Alison Krauss: Even cowgirls sing the blues
Alison Krauss: Paper Airplanes (Rounder)
The three great stereotypes of contemporary female singers are pop princess, dance diva or a combination of the two.
But there are still those who cling to older, more traditional virtues, and three of them — Alison Krauss, k.d. lang and Emmylou Harris — release eclectic new albums this month.
The most striking thing about the records isn’t their authenticity, although all three tend to value time-honoured song-craft above superficial glamour or floor-filling beats.
It is the manner in which these accomplished yet contrasting singers have updated blues and country by adding modern rock and pop influences.
Bluegrass queen Krauss, 39, has been a star in country circles since she was 14 and holds the record (26 and counting) for the most Grammy wins.
She is best known on these shores, however, for Raising Sand, an unlikely album of duets with Led Zeppelin’s hard-rocking Robert Plant that topped the UK charts four years ago. Having tried, and failed, to produce a sequel to that masterpiece (Plant described their efforts as ‘more like Raising Hell’), she has returned to her original Nashville band, Union Station, for Paper Airplane.
Krauss was hampered by severe migraines as she was making the album, out now and on course for next week’s Top Ten, but you wouldn’t sense that anything was wrong from the sheer quality of her crystal-clear, otherworldly voice and exquisite fiddle playing.
Singing well-chosen covers (Jackson Browne and Richard Thompson both feature) plus songs from contemporary writers, she is ably supported by her band, especially guitarist Dan Tyminski (who even supplies some lead vocals), although their intricate, tasteful playing lacks the febrile urgency of Raising Sand.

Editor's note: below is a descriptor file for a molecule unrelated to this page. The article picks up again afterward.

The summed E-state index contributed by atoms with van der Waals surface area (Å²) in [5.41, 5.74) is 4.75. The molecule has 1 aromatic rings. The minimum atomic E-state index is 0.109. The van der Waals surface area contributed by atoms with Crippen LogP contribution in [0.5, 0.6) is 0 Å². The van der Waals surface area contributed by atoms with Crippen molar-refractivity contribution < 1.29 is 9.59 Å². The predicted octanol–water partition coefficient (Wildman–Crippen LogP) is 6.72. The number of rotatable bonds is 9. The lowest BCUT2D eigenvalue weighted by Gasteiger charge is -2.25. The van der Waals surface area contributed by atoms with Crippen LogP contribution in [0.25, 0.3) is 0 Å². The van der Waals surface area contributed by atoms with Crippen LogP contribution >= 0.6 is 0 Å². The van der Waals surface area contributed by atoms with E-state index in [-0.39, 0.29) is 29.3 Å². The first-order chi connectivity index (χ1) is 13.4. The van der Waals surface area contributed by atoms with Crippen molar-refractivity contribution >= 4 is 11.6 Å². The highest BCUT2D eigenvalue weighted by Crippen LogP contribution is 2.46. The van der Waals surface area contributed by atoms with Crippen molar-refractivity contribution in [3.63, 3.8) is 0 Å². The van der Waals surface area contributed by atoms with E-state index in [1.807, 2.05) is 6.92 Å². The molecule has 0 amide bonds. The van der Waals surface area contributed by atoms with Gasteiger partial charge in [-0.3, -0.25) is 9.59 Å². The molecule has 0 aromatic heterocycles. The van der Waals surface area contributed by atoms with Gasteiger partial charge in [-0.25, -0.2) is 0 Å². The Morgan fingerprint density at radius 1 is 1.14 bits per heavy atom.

K.D. Lang: Calgary cowgirls beds in her new band Sing it Loud (Nonesuch)
One of the most reliable cowgirls to ever sing the blues is k.d. lang. The Canadian, 50 this year, was dubbed ‘the best vocalist of her generation’ by touring partner Tony Bennett, and her ability to hit every note with precision and warmth is evident once more on Sing It Loud, her first album in three years.
Recorded live in a Nashville studio, this is lang’s debut outing with her new band, Siss Boom Bang, her first permanent group since launching her career 30 years ago with the Reclines.
But, while her smoky, sensual voice remains a thing of beauty, the overall mood on Sing It Loud, out on Monday, is disappointingly downbeat: the soft-rock arrangements lack verve and variety, with promising songs often reduced to a lumpy, mid-tempo chug.
There are notable exceptions. I Confess nods to the singer’s collaborations with Roy Orbison. Sugar Buzz is a sultry, Lennon-esque ballad with a dramatic finale. Better still, Heaven takes a classic Talking Heads song from 1979 and gives it a country-tinged makeover that finally captures lang and her new band in perfect harmony.
Emmylou Harris: Country-rocker continues her resurgence Hard Bargain (Nonesuch)
Emmylou Harris’s garlanded history includes landmark albums with Dolly Parton, Linda Ronstadt and Gram Parsons.
Rather than succumb to the lure of the nostalgia circuit, however, the 64-year-old grandmother has risen to fresh artistic challenges in recent years, and her creative resurgence continues on Hard Bargain, out on April 25. Made in four weeks, it is a wonderfully immediate collection.
Aided only by producer-guitarist Jay Joyce and keyboardist Giles Reaves (who also adds percussion), she leaves plenty of room for her tender, auto- biographical songs to breathe.
And what songs they are. The Road pays tribute to Parsons, the late American singer widely credited as the man who introduced the Rolling Stones to country music. Parsons also took the young Harris on tour with him in the Seventies, and his ongoing importance to the singer is obvious here.
Darlin’ Kate salutes Kate McGarrigle, the Canadian folk singer and matriarch of the Wainwright family, who died last year. Harris, one of McGarrigle’s closest friends, was at her bedside as she died, and her performance here lacks nothing in poignancy.
Despite the heavy subject matter, Hard Bargain is easy on the ear. There are deft musical touches, with New Orleans an upbeat rocker and Six White Cadillacs a swampy blues number. Big Black Dog, with its canine-inspired, clip-clop rhythms, further lifts the mood.
Some stars would struggle to remain entertaining while singing with such obvious sincerity, but Emmylou pulls it off with hunger and panache.
If today’s dance-pop divas are still making music as vibrant as this in their 60s, then they really will have achieved something.